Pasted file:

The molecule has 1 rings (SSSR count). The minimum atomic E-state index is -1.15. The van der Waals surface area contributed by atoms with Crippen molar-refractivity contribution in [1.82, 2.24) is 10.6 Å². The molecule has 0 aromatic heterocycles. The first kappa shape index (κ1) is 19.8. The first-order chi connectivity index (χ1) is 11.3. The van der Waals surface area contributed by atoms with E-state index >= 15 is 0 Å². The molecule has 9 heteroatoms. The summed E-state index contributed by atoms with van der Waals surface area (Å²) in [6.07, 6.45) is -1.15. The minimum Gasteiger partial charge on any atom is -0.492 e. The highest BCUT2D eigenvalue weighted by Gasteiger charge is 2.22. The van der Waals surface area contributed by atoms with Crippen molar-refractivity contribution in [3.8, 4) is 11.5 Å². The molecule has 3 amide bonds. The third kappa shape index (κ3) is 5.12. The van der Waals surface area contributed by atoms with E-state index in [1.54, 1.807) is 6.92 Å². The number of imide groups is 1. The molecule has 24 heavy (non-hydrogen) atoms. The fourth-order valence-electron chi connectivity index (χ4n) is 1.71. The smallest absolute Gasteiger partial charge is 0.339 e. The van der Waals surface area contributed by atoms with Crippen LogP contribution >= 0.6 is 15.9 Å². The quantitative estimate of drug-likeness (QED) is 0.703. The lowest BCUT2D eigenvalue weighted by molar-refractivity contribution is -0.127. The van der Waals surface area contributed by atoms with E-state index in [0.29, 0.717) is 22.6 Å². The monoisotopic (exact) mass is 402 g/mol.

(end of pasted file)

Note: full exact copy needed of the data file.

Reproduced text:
The molecule has 1 rings (SSSR count). The minimum atomic E-state index is -1.15. The van der Waals surface area contributed by atoms with Crippen molar-refractivity contribution in [1.82, 2.24) is 10.6 Å². The molecule has 0 aromatic heterocycles. The first kappa shape index (κ1) is 19.8. The first-order chi connectivity index (χ1) is 11.3. The van der Waals surface area contributed by atoms with E-state index >= 15 is 0 Å². The molecule has 9 heteroatoms. The summed E-state index contributed by atoms with van der Waals surface area (Å²) in [6.07, 6.45) is -1.15. The minimum Gasteiger partial charge on any atom is -0.492 e. The highest BCUT2D eigenvalue weighted by Gasteiger charge is 2.22. The van der Waals surface area contributed by atoms with Crippen molar-refractivity contribution in [3.8, 4) is 11.5 Å². The molecule has 3 amide bonds. The third kappa shape index (κ3) is 5.12. The van der Waals surface area contributed by atoms with E-state index in [1.54, 1.807) is 6.92 Å². The number of imide groups is 1. The molecule has 24 heavy (non-hydrogen) atoms. The fourth-order valence-electron chi connectivity index (χ4n) is 1.71. The smallest absolute Gasteiger partial charge is 0.339 e. The van der Waals surface area contributed by atoms with Crippen LogP contribution >= 0.6 is 15.9 Å². The quantitative estimate of drug-likeness (QED) is 0.703. The lowest BCUT2D eigenvalue weighted by molar-refractivity contribution is -0.127. The van der Waals surface area contributed by atoms with E-state index in [0.29, 0.717) is 22.6 Å². The monoisotopic (exact) mass is 402 g/mol.